As the combat artist ages, these physical adjustments to certain techniques must be made, in order to fully restore the flow that a form must have. In my case, an arthritic knee that stubbornly resists movement and range of motion, interferes with “t-stances” where the lead foot in place perpendicularly to the rear foot. These t-stances are low, with the knee of the back leg ideally placed near the bottom of the calf of the lead leg, and are used when pivoting to a change of direction, either 90 degrees or 135 degrees away from the original position. My arthritic knee necessitated a higher stance, and a change in the rhythm of the move. From an analytical point of view, these parts of Fook Fu that require these t-stances are less than a half of one percent of the entire form. All the rest of my form excel in power and rhythm. Believe me, I’ll take that at age 66.

Youth fades, but forms are forever.

The gist of this saying is, that youth and all that accompanies youth—maximum strength, joint functionality and recuperative power—eventually wane as an age-related natural course. Nobody gets a free pass on this. Practicing Fook Fu every day once again, has taught me this: Forms maximize the capabilities of one’s body, regardless of age. This is one of the valuable lessons that Sifu Chin tried to convey to me over 30 years ago, this lesson is finally sinking in. Thank you, Sifu.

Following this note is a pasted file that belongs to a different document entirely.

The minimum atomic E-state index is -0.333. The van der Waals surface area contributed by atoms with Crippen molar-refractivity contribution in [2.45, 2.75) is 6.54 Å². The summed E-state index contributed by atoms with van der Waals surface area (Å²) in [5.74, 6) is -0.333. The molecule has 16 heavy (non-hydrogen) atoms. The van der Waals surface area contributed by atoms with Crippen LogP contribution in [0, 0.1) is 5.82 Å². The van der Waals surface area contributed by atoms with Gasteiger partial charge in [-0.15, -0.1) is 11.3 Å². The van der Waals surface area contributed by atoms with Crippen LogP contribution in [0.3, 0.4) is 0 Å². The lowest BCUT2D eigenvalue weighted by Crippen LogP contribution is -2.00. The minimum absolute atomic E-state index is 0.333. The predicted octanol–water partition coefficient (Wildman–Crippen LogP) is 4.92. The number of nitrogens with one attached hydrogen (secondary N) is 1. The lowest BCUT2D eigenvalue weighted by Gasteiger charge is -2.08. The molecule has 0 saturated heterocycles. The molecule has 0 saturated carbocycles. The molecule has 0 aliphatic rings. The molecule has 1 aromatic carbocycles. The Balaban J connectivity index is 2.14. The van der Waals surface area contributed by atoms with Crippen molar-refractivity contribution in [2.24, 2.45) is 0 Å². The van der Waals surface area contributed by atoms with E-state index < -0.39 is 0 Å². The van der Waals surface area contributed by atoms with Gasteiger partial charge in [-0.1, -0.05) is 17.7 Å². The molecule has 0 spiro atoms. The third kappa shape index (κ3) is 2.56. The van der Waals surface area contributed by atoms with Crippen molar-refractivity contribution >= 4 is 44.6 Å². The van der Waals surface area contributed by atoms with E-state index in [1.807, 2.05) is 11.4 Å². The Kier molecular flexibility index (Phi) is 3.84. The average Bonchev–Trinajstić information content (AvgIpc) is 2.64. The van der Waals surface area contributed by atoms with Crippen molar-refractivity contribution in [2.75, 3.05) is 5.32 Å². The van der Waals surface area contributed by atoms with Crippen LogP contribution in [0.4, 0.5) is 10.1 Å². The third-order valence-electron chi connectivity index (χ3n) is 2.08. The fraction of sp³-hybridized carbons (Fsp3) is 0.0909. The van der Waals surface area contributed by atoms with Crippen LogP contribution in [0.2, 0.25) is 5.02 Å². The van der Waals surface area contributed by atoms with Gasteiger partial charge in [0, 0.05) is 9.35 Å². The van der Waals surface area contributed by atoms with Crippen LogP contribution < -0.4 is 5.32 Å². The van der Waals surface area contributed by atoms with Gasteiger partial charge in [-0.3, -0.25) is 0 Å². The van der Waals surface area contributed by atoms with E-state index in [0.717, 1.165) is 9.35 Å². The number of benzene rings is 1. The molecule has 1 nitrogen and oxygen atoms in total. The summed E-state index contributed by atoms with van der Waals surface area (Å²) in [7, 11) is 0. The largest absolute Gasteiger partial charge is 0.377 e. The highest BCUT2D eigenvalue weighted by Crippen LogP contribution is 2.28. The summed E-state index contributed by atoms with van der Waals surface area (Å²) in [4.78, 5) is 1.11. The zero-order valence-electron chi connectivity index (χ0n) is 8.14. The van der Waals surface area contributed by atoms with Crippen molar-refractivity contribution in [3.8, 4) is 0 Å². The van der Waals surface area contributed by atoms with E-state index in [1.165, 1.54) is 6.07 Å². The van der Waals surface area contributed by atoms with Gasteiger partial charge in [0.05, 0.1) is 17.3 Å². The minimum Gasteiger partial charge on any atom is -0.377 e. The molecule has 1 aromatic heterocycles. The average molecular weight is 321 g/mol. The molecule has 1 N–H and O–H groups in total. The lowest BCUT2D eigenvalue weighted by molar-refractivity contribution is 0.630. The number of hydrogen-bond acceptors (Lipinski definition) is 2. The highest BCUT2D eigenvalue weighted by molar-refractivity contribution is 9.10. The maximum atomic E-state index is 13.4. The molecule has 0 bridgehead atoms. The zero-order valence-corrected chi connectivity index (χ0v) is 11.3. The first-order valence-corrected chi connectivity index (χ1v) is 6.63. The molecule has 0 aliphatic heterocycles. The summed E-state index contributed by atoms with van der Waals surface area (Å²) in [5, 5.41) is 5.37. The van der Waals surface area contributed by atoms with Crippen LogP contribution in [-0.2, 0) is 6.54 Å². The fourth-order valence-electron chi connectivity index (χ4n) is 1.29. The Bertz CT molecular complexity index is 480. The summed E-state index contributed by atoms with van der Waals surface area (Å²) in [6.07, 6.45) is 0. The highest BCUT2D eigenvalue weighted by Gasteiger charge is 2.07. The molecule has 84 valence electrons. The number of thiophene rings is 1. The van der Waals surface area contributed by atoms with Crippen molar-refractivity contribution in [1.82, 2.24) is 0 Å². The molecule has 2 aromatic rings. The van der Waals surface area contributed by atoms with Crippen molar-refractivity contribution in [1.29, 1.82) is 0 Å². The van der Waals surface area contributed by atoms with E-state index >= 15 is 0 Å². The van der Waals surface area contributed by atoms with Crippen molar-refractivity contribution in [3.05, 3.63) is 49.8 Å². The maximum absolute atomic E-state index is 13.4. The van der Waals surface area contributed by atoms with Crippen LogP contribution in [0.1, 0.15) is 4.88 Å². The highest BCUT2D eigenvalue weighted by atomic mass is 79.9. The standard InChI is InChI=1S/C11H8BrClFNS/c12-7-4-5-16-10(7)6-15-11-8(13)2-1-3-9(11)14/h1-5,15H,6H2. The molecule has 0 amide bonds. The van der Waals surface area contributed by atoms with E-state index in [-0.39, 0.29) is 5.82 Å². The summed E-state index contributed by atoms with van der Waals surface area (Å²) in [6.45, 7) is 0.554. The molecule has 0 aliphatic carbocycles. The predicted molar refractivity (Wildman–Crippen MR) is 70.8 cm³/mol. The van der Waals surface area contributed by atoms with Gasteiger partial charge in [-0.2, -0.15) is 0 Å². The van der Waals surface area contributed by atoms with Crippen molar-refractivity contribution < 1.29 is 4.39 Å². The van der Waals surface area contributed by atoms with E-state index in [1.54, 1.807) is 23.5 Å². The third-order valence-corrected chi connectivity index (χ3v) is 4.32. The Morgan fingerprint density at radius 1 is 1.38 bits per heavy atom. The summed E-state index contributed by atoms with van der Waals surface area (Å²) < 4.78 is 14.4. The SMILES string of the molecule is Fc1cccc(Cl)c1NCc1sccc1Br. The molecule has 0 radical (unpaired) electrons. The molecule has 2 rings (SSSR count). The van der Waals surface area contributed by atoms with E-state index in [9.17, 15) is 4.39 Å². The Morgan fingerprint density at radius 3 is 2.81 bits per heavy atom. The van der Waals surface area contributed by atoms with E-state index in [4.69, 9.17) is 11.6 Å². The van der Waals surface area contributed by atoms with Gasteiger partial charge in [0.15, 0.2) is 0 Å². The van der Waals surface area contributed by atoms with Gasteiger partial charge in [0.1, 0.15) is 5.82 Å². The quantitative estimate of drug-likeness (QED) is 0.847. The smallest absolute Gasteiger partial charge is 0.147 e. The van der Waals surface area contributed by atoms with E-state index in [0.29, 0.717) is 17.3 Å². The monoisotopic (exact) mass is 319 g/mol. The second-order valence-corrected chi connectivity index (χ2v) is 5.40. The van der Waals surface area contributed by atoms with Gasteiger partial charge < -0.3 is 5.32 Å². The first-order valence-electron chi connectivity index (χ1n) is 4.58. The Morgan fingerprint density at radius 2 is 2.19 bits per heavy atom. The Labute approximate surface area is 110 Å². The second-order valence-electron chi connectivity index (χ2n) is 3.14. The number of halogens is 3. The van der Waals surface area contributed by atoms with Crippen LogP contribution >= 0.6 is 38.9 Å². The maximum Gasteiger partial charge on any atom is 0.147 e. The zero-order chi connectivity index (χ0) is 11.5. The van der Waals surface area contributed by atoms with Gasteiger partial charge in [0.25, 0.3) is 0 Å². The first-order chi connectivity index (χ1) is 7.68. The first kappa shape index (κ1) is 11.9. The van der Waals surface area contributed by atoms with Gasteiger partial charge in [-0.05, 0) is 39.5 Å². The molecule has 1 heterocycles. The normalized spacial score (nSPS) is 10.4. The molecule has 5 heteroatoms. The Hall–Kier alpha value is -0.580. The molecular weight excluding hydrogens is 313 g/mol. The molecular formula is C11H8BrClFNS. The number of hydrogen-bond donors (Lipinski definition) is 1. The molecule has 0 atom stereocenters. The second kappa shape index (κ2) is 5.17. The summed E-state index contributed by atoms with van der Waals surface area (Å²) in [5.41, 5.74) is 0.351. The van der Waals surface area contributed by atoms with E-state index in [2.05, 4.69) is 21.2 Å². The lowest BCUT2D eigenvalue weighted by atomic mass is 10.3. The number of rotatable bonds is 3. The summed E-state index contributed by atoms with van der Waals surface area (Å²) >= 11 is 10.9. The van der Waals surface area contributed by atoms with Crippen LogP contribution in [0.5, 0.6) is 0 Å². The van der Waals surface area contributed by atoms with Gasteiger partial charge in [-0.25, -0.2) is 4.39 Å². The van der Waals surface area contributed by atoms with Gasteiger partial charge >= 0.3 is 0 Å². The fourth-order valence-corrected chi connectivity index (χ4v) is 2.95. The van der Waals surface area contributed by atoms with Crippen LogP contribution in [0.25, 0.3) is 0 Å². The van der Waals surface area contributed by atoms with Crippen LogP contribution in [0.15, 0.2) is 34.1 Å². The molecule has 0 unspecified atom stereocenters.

June 22, 2013

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Photo by Rob Sager

Courtesy of Iron Horse Magazine

MY KWOON IN 1990: Our Jow Ga techniques are karate-informed.

There is a recurring technique in the signature form of our Jow Ga kung fu (Jow family style) system, called “Fook Fu,” where a open-handed block precedes a reverse punch counterattack. When I execute this open-handed block with the palm facing down, I begin the block by crossing my arms in front of me, with both arms meeting at the elbows. The blocking arm’s elbow is beneath the elbow of the other arm. The technique continues, as the forearm of the blocking arm sweeps along the forearm of the opposing arm. The blocking arm then makes the block, as the opposing hand returns to chamber.